Substance Use Among Highly Religious Youths: Racial Differences and Links to Parental Involvement and School Factors
Orr, W. A., Lawrence, S. A., Ashley, O. S., & Penne, M. A. (2005, December). Substance Use Among Highly Religious Youths: Racial Differences and Links to Parental Involvement and School Factors. Presented at American Public Health Association Annual Meeting, Philadelphia, PA.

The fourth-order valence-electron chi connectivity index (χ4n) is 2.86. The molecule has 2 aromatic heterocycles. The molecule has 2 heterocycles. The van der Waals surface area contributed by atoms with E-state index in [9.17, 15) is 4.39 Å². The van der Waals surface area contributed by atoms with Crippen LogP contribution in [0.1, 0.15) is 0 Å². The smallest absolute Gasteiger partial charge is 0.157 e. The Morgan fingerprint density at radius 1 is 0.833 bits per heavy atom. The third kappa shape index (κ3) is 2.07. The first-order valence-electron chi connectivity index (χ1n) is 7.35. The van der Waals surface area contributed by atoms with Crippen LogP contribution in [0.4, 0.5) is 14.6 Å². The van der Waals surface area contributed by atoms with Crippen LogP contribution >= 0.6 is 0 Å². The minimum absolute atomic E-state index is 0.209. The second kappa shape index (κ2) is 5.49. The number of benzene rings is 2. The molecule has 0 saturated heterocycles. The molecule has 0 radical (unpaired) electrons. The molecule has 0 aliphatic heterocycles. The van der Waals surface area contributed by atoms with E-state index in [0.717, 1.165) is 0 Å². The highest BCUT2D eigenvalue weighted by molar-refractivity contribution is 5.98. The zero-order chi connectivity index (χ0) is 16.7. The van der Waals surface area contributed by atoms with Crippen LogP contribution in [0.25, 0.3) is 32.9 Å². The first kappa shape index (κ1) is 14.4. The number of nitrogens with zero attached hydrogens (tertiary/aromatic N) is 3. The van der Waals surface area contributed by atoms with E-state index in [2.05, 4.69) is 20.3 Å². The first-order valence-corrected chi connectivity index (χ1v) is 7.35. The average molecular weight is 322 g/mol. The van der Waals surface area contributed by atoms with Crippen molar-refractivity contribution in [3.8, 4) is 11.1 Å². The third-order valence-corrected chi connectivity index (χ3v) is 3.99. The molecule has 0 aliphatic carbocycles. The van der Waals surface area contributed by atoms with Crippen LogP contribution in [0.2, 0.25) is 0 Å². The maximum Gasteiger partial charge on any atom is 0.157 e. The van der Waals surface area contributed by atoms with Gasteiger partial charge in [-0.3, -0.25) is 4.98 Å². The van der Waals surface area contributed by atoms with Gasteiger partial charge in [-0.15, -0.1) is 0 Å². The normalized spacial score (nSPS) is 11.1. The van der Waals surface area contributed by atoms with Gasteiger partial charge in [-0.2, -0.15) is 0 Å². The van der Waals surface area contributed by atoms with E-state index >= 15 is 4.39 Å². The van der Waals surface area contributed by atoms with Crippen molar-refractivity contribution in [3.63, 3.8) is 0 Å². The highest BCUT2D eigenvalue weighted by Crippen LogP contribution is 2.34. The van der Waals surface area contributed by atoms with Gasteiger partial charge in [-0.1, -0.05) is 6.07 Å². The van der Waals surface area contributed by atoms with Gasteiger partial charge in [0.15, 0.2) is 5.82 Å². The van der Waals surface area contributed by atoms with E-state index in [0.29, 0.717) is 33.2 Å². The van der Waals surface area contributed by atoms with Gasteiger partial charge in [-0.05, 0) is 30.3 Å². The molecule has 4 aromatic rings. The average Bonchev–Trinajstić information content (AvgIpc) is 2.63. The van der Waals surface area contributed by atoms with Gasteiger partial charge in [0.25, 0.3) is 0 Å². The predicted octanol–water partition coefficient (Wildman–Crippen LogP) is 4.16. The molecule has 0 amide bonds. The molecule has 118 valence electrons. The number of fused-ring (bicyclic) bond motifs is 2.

Past research has shown that black youths are less likely to use alcohol or illicit drugs than are white youths. Racial differences in levels of religiosity have been suggested as one explanation. This study examines the relationship between race, importance of religious beliefs, parental involvement, school factors, and past year alcohol or marijuana use, using a nationally representative sample of youths aged 12 to 17 (n=17,709) from the 2002 National Survey on Drug Use and Health (NSDUH) public use file. Results showed that in 2002, 25.2 percent (2.2 million) of highly religious youths used alcohol during the past year compared with 40.0 percent of youths who were not highly religious. Similarly, 8.1 percent of highly religious youths (725,000) used marijuana during the past year compared with 20.3 percent of their peers. Blacks (45.9 percent) were more likely to be highly religious than whites (35.9 percent). Multivariate logistic regression analyses controlled for age and gender and indicated that importance of religious beliefs was less protective for black than white youths against both alcohol and marijuana use. Multivariate modeling using Sobel tests of mediation showed that parental involvement, letter grades, and school attachment mediated the relationship between importance of religious beliefs and substance use for both whites and blacks. Prevention programs administered by faith-based organizations may benefit from these findings by addressing racial differences in religious beliefs and substance use and drawing on parental involvement and school influences as important resources.